From shimmering print-making to scintillating talks, enjoy a range of gold-themed events this Christmas at the Gallery.
Heavenly gold workshop
Try your hand at the traditional printmaking technique of intaglio on 16 December. Be inspired by The Wilton Diptych to recreate motifs from the painting in your own shimmering print using liquid gold, ink, etching needles, and a printing press.
Join us for a series of free lunchtime talks on the subject of gold, beginning with Canon Mark Oakley from St Paul’s Cathedral discussing Gossaert’s Adoration of the Kings on 6 December. Storyteller Oliva Armstrong explores Crivelli’s Annunciation with Saint Emidius on 13 December, and Matthew Morgan talks about Poussin’s Adoration of the Golden Calf on 20 December.
Tondo derives from rotondo, the Italian word for circular. Circular panel paintings (tondi) became popular in Italy about the middle of the 15th century, particularly in Florence.
Predella is the Italian term for the long horizontal structure at the base or ‘foot’ of an altarpiece. They usually depict narrative scenes which are related to, or expand upon, the subject of the larger images above.
Bole is a kind of clay, which is usually red due to the presence of iron oxide (as seen on the left-hand side above). It is used as an under layer prior to the application of gold leaf (as seen on the right-hand side). It has the effect of making the gold appear richer in tone.
Water gilding is one of the most common types of gilding. It refers to the process of applying a thin layer of gold to solid surfaces. It usually takes place before painting. The advantage of water gilding is that the gilded surface can be polished and decorated afterwards.
Mordant gilding is a common type of gilding, where gold leaf is laid over an adhesive mordant, such as oil. It typically takes place after painting. Mordant gilding produces a matte finish, as the gilded surface cannot be polished afterwards.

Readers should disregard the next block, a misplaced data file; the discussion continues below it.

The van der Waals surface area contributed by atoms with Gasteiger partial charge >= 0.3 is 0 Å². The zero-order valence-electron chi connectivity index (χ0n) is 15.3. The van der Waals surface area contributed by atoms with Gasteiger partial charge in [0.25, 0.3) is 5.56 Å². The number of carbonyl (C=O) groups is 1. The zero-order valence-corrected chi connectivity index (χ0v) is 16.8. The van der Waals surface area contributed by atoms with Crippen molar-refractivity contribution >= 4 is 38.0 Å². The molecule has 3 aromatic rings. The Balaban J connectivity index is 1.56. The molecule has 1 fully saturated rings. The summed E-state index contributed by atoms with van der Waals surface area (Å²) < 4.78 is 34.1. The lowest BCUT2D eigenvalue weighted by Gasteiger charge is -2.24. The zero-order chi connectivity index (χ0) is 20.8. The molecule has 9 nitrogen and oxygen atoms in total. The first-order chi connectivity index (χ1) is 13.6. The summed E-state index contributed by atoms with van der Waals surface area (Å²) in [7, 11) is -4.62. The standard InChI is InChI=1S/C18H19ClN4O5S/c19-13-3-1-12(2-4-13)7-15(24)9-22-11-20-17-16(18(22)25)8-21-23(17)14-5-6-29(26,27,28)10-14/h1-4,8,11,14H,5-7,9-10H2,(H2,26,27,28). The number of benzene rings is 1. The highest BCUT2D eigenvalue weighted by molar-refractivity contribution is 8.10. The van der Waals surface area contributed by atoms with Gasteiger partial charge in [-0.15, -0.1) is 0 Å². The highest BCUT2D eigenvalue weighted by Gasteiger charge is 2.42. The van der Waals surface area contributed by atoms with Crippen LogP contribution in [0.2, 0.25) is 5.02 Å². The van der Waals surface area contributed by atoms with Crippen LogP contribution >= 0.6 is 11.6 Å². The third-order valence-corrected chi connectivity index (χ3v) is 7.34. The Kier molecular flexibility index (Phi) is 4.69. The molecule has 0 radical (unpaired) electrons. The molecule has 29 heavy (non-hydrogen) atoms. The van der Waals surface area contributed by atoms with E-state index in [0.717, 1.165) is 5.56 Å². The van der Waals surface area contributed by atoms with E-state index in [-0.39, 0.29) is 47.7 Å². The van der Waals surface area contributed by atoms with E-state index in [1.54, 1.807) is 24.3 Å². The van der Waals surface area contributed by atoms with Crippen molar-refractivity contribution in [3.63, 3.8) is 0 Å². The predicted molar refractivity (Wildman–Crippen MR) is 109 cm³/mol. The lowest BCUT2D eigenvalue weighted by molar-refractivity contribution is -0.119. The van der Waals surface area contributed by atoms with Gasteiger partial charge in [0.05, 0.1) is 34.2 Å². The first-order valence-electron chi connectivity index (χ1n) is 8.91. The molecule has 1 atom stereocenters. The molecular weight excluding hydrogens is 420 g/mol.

Sgraffito (from the Italian graffiare: to scratch) is a form of decoration made by scratching through a surface to reveal a lower layer of a different colour. The term typically refers to a type of façade decoration in plaster or stucco that was prevalent in 15th- and 16th-century Italy, and can also be used to refer to a technique frequently used in early Italian panel paintings.
Powdered gold can be mixed with a binder such as gum arabic to make a gold paint. Shell gold has a fine granular texture and appears quite dull. It is typically applied with a brush and used only for areas of fine decoration, as in the example above, where it has been used to give the effect of the sheen of silk.
Gesso is the Italian term for the white mineral ground or preparatory layer that ensures a smooth surface for painting or gilding on wood. It was also used to prime canvas. A coarse lower layer is applied (gesso grosso), followed by a finer upper layer (gesso sottile). It has to be scraped and sanded to make it absolutely smooth.
Pastiglia is an Italian word which describes the soft low relief in gesso normally used as a ground for gilding, either within the painted surface (specially Italian panel paintings of the 14th and 15th centuries) or on frames.
Art books to enjoy this Christmas
While you’re here...
Look out for special gold labels next to paintings in the Sainsbury Wing, and give your selfies an Old Master sparkle with our gold frame filter on Snapchat.
And why not end the day with a Golden Spiced Old Fashioned? The National Café has a special range of golden cocktails for £9 throughout December.